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05 March 2007
  Dying to Live: The Power of Forgiveness
Originally posted at Necessary Roughness. Please send any comments that way.

Most of the theology books I have read of late were fairly academic, requiring careful study to make sure the author's points were received. Dying to Live: The Power of Forgiveness, written by Dr. Harold L. Senkbeil, is refreshingly easy to read and a good first book for those who wish to start reading about Christian theology.

The book has three sections:
  1. The Incarnational Foundation of the Christian Life
  2. The Sacramental Focus of the Christian Life, and
  3. The Liturgical Shape of the Christian Life.
Each of these sections is further subdivided into three chapters. The chapters begin with a one-paragraph modern day story that ends in a Bible verse that answers the situation.

The Incarnational Foundation is broken down into "Our Dying World," "Our Living Lord," and "Our Death/His Cross." Senkbeil describes the world as plastic and lonely, leaving us to seek pleasure in sinful ways. The first chapter is ordinary (perhaps because we are ordinary) compared with some of the very cool things in the second chapter when he describes the living God. He calls us to see the "God in Diapers" and recalls Exodus 33:19-23 to show that God is protecting us when he hides from us. In our condition we would be obliterated if we saw God directly. In the last chapter, the author gives a summary of Christ's human life and death, stating that the death of God brings life into our dying world.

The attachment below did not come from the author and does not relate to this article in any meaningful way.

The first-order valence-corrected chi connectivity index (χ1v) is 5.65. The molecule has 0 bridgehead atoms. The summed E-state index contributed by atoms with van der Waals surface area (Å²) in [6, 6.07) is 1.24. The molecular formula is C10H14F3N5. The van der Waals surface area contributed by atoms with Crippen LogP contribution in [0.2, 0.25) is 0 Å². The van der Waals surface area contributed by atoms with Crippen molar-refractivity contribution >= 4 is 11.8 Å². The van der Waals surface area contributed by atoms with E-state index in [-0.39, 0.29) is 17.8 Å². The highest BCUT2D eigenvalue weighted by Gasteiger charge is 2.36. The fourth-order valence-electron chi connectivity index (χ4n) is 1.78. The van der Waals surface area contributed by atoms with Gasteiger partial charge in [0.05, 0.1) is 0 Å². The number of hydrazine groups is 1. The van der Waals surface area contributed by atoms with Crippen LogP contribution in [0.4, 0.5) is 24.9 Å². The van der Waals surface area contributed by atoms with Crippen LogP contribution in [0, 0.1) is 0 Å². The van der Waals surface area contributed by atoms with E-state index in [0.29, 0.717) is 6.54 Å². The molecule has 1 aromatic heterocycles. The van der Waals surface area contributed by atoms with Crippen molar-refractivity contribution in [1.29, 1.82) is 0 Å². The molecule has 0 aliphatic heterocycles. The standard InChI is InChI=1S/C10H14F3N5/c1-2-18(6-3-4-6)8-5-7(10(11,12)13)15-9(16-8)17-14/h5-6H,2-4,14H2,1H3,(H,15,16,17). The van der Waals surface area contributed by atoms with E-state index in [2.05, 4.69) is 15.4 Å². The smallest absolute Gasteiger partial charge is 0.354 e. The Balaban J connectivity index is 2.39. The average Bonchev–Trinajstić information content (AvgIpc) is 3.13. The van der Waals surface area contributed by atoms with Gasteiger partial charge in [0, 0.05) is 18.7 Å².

The Sacramental Focus focuses on baptism, absolution, and the Lord's Supper. Dr. Senkbeil uses Noah's flood to describe the extent that God washes sin away from us. Holy Absolution is the living word of God, and the author notes that "everything God demands of his children he first gives his children." Most approaches to the Christian life are "do-it-yourself," but only God can kill the "old Adam." Holy Communion is then detailed as forgiveness, life, and salvation. He notes that we eat and drink in the presence of God and yet are not destroyed; a benefit of the life Christ has given us.

In the Liturgical Shape, the author emphases a God that heals by wounding and makes alive by killing (Deuteronomy 32:39). The hymns, prayers, and readings are the Word of God and drown our sin. God operates on our terminal condition with surgical instruments of Word and Sacrament. The chapter on private prayer suggests starting off prayers in the 2nd person and describing God to give us confidence to ask for things in the first person. The last chapter on vocation is quite valuable. Senkbeil tells us that the motivation for the Christian life is not thankfulness but forgiveness. We live the life that Christ lives in us. "The bodily activity of Christians is the presence of Christ in the world," whether our occupation is preaching or making shoes.

This book starts off ordinary but finishes strong. Without counting uses of the Law Dr. Senkbiel shows us the Christian life in a way understandable to the reader in the first pass. Accessible to new Christians, the book is also a good refresher to "mature" Christians. It could also be used in small group study. After the 180 pages, Dr. Senkbeil provides a reading list with plenty of books that I haven't read yet. :) This one is worth putting on your list.

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